Portal:Mathematics
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Mathematics is the study of numbers, quantity, space, structure, and change. Mathematics is used throughout the world as an essential tool in many fields, including natural science, engineering, medicine, and the social sciences. Applied mathematics, the branch of mathematics concerned with application of mathematical knowledge to other fields, inspires and makes use of new mathematical discoveries and sometimes leads to the development of entirely new mathematical disciplines, such as statistics and game theory. Mathematicians also engage in pure mathematics, or mathematics for its own sake, without having any application in mind. There is no clear line separating pure and applied mathematics, and practical applications for what began as pure mathematics are often discovered.
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There are approximately 31,444 mathematics articles in Wikipedia.
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A dodecahedron, one of the five Platonic solids Image credit: User:DTR 
A regular polytope is a geometric figure with a high degree of symmetry. Examples in two dimensions include the square, the regular pentagon and hexagon, and so on. In three dimensions the regular polytopes include the cube, the dodecahedron, and all other Platonic solids. Other Platonic solids include the tetrahedron, the octahedron, the icosahedron. Examples exist in higher dimensions also, such as the 5dimensional hendecatope. Circles and spheres, although highly symmetric, are not considered polytopes because they do not have flat faces. The strong symmetry of the regular polytopes gives them an aesthetic quality that interests both nonmathematicians and mathematicians.
Many regular polytopes, at least in two and three dimensions, exist in nature and have been known since prehistory. The earliest surviving mathematical treatment of these objects comes to us from ancient Greek mathematicians such as Euclid. Indeed, Euclid wrote a systematic study of mathematics, publishing it under the title Elements, which built up a logical theory of geometry and number theory. His work concluded with mathematical descriptions of the five Platonic solids.
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A Klein bottle is an example of a closed surface (a twodimensional manifold) that is nonorientable (no distinction between the "inside" and "outside"). This image is a representation of the object in everyday threedimensional space, but a true Klein bottle is an object in fourdimensional space. When it is constructed in threedimensions, the "inner neck" of the bottle curves outward and intersects the side; in four dimensions, there is no such selfintersection (the effect is similar to a twodimensional representation of a cube, in which the edges seem to intersect each other between the corners, whereas no such intersection occurs in a true threedimensional cube). Also, while any real, physical object would have a thickness to it, the surface of a true Klein bottle has no thickness. Thus in three dimensions there is an inside and outside in a colloquial sense: liquid forced through the opening on the right side of the object would collect at the bottom and be contained on the inside of the object. However, on the fourdimensional object there is no inside and outside in the way that a sphere has an inside and outside: an unbroken curve can be drawn from a point on the "outer" surface (say, the object's lowest point) to the right, past the "lip" to the "inside" of the narrow "neck", around to the "inner" surface of the "body" of the bottle, then around on the "outer" surface of the narrow "neck", up past the "seam" separating the inside and outside (which, as mentioned before, does not exist on the true 4D object), then around on the "outer" surface of the body back to the starting point (see the light gray curve on this simplified diagram). In this regard, the Klein bottle is a higherdimensional analog of the Möbius strip, a twodimensional manifold that is nonorientable in ordinary 3dimensional space. In fact, a Klein bottle can be constructed (conceptually) by "gluing" the edges of two Möbius strips together.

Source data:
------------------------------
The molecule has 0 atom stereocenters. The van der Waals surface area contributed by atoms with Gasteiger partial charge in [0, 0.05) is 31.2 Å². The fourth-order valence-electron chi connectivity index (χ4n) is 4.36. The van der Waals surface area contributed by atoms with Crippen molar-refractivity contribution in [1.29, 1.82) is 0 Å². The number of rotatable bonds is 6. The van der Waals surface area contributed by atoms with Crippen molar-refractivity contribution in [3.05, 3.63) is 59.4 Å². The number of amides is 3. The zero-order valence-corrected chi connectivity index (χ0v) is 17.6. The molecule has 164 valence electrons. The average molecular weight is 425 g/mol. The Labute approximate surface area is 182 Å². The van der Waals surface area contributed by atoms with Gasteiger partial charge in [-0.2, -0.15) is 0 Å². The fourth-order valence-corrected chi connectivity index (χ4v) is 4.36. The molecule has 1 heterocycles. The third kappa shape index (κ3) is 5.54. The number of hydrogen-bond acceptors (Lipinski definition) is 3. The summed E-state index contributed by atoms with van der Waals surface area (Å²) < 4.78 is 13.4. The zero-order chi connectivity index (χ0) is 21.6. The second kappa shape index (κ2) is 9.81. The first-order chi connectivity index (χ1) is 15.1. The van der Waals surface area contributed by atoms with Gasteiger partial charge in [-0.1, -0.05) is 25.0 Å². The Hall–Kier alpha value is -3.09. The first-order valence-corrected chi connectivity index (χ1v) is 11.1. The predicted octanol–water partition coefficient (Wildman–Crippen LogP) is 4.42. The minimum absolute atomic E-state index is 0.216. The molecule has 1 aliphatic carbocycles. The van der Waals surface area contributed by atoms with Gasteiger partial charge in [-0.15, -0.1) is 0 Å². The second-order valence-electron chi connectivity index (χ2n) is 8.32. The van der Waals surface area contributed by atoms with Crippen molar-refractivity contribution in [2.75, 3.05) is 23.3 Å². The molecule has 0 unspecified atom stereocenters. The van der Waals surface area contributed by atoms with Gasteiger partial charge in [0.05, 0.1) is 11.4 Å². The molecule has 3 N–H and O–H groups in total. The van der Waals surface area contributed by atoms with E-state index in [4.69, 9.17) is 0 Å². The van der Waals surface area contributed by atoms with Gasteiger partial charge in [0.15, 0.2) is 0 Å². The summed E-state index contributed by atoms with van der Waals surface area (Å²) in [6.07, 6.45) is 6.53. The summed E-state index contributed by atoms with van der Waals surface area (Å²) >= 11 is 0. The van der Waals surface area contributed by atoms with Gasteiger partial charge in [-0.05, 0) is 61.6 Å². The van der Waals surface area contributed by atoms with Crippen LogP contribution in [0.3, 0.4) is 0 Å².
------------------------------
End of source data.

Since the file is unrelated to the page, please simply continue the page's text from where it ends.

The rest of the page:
Did you know...
 ...that it is unknown whether π and e are algebraically independent?
 ...that a nonconvex polygon with three convex vertices is called a pseudotriangle?
 ...that it is possible for a three dimensional figure to have a finite volume but infinite surface area? An example of this is Gabriel's Horn.
 ... that as the dimension of a hypersphere tends to infinity, its "volume" (content) tends to 0?
 ...that the primality of a number can be determined using only a single division using Wilson's Theorem?
 ...that the line separating the numerator and denominator of a fraction is called a solidus if written as a diagonal line or a vinculum if written as a horizontal line?
 ...that a monkey hitting keys at random on a typewriter keyboard for an infinite amount of time will almost surely type the complete works of William Shakespeare?
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